Now, let’s look at a book which is the absolute definition of niche.
For my sins, I’m a lifelong fan of Aldershot Town Football Club. For those of you not familiar, it’s a small-town team with a base of roughly 5,000 fans (rarely do they all attend home matches at the same time, unfortunately). I mention this because last year I read a book called Slab Life: the highs and lows of the 2017-2018 football season through the eyes of an Aldershot Town fan (Amazon link).
At the time of writing, that book has twelve reviews, and they’re all five-star. It’s also likely the most well-read book amongst fans of Aldershot Town Football Club. 99.99% of the general book-buying public are unlikely to be interested in the book, but when the author began writing it he knew he had a ready-made audience who would almost certainly buy it, and love it.
Granted, that audience is small, but the point is valid. I make it because somewhere between a book written for ‘everyone’ and a book written for just 5,000 die-hard football fans rests a sweet spot.
So, how does this help you write the right book?
Say you want to write a novel based on a traditional ghost story – the competition is huge on Amazon and your book would likely become lost if you write for ‘everyone’, or even just readers who like ghost stories. How do you reduce the audience size so you can write a book for them?
Let’s say you narrow the audience by targeting the theme to a specific geographic location (don’t do this – it’s a shit concept), and that presents you with the following options…
- A ghost story set in Great Britain
- A ghost story set in London
- A ghost story set in Chiswick (a London suburb)
- A ghost story set in Riverview Road, Chiswick
Writing a ghost story set in Great Britain still presents a huge challenge from a marketing perspective, but at least you have a narrower audience – folks who like British ghost stories. Now, at the other end of the scale, if you wrote a ghost story set in a specific road, how many people who live in that road would be interested in reading it? I’d wager a sizeable majority.
From a marketing perspective, you could literally walk up Riverview Road and knock on every door to tell them about your book, and most residents would probably buy a copy because it couldn’t be more relevant to them, even if they’re not fans of ghost stories.
The trouble is, you’d reach market saturation pretty quickly, and that market isn’t big enough to return a profit on the 1,000-odd hours you spent writing your book. You need to identify that sweet spot, which could be a ghost story set in London – a small enough market to target, but large enough (9 million people) to sell enough books.
Let’s take that theme in a different direction.
How about that ghost being a former World War II soldier – a gay soldier who (for obvious reasons) had a clandestine relationship with a senior officer. Perhaps they died before they ever got to live out their happily ever after, and that’s why our ghostly soldier now haunts the former home of his one-time love.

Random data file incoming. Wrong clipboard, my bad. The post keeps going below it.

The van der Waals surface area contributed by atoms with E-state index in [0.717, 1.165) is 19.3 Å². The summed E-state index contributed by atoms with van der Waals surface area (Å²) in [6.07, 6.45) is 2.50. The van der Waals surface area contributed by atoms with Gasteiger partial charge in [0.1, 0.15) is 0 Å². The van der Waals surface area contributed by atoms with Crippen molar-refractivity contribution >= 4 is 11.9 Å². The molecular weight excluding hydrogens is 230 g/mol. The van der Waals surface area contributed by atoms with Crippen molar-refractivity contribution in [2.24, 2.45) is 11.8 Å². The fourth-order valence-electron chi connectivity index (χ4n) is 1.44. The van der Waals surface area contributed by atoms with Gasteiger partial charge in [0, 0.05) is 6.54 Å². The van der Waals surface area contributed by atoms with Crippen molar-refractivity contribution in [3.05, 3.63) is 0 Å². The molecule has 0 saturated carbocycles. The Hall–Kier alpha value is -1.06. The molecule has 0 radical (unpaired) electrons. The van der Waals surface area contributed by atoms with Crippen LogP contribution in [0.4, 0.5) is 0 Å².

Putting aside any bullshit prejudices, suddenly you have a distinct market for your book – fans of gay fiction and ghost stories. A relatively narrow market but fans would devour such a book, and likely LOVE IT because the core theme would truly resonate with them in the same way my debut novel resonated with Brits who love ’80s nostalgia and Slab Life resonated with fans of Aldershot Town Football Club.
Hopefully, you can now see the benefits of writing to a niche audience.
Knowing who you’re writing for is half the battle. You have a book targetting a niche audience but how do you let that audience know your book is aimed at them?
Most book marketing experts will argue that to succeed in any given genre, you’ve got to create a product which meets the exact expectations of the audience in that genre: similar characters in a similar setting with a similar plot. The book itself would have a similar cover and a similar description to all those other similar books on Amazon’s shelves (I make no apology for my liberal use of the word ‘similar’ – I’m making a point).
If you’ve ever read one of Lee Child’s novels featuring Jack Reacher, you’ll probably know his hugely successful series has spawned hundreds of similar novels featuring a similar alpha-male protagonist – usually an ex-military loner with trust issues.
Several years ago, I picked up one such novel by an author called Mark Dawson. I didn’t know it at the time but Mark is a hugely successful indie author, and I’d guess a large slice of that success is down to his John Milton series (Milton happens to be an ex-military loner with trust issues). However, where he differed from all those other Jack Reacher type characters is that Milton is a BRITISH ex-military loner with trust issues, and many of the books are set in Britain. That appealed to me as a reader and set Mark’s novels apart from the competition.
It may have only been a short step away from convention but in a crowded marketplace, sometimes that’s all it takes. While creating a product which fits their market, many authors ignore a basic marketing principle; one which is considered fundamental in most other sectors – offering a product which just a bit different from the competition will attract the attention of consumers.